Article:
Use this URL to cite or link to this record in EThOS: https://ethos.bl.uk/OrderDetails.do?uin=uk.bl.ethos.819794
Title: Early adolescent views on the mediating role of social network sites use on peer relations
Author: D'Rozario, Veronica Anne
ISNI:       0000 0004 9359 4644
Awarding Body: UCL (University College London)
Current Institution: University College London (University of London)
Date of Award: 2020
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Abstract:
With the proliferation and ever-growing popularity of social networking sites (SNSs) over the past decade, their impact amongst children and youth has made SNSs an integral part of their social lives. Subsequently, questions and concerns have arisen about young people’s engagement with SNSs and their implications for their social development. Current research on the impact of SNSs on peer relations is only starting to be understood and still a matter of intense debate. To date, little research has focused specifically on the early adolescent phase or considered the impact based on pupils’ social prominence or gender. This study built on previous research by examining the way early adolescents use SNSs with consideration of gender and social prominence. The study also explored the views of early adolescents on the perceived impact of SNS use on their peer relationships. The mixed-methods study was conducted with Year 8 pupils and involved the completion of 180 questionnaires followed by 14 semi-structured interviews. Analysis of the data showed that early adolescents frequently and avidly used SNSs and there were significant gender differences related to their use of SNSs. Many participants perceived that SNSs affected their relations with peers in both beneficial and detrimental ways. Key findings showed that SNSs were perceived to broaden opportunities to enhance peer relations, but at other times, complicated or amplified the social dynamics or experiences with peers online. Limitations, implications for EP practice and recommendations for future research are discussed.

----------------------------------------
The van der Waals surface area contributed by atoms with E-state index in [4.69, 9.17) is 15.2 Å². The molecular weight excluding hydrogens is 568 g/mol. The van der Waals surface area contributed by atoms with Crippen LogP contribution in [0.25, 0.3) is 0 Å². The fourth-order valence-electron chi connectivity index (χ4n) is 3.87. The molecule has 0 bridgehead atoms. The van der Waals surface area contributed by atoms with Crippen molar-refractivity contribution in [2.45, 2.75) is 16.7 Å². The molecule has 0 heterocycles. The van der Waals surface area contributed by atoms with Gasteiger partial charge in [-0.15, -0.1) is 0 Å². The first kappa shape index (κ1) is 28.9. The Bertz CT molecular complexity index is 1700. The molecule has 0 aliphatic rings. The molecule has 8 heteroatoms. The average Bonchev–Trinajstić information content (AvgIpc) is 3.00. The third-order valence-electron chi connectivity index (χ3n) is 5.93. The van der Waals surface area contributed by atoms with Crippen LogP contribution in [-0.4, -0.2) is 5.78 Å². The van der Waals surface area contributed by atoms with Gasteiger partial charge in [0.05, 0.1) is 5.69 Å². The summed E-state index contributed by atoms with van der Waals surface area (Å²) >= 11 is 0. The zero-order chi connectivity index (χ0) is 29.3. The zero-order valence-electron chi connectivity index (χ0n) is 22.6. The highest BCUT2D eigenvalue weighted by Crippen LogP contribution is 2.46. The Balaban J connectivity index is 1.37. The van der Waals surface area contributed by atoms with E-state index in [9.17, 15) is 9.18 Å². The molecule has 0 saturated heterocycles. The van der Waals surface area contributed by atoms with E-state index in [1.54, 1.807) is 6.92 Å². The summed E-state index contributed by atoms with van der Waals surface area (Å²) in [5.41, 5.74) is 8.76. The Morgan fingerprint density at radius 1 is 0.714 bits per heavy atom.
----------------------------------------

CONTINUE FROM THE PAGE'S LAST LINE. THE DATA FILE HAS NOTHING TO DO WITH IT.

Supervisor: Not available Sponsor: Not available
Qualification Name: Thesis (Ph.D.) Qualification Level: Doctoral
EThOS ID: uk.bl.ethos.819794  DOI: Not available
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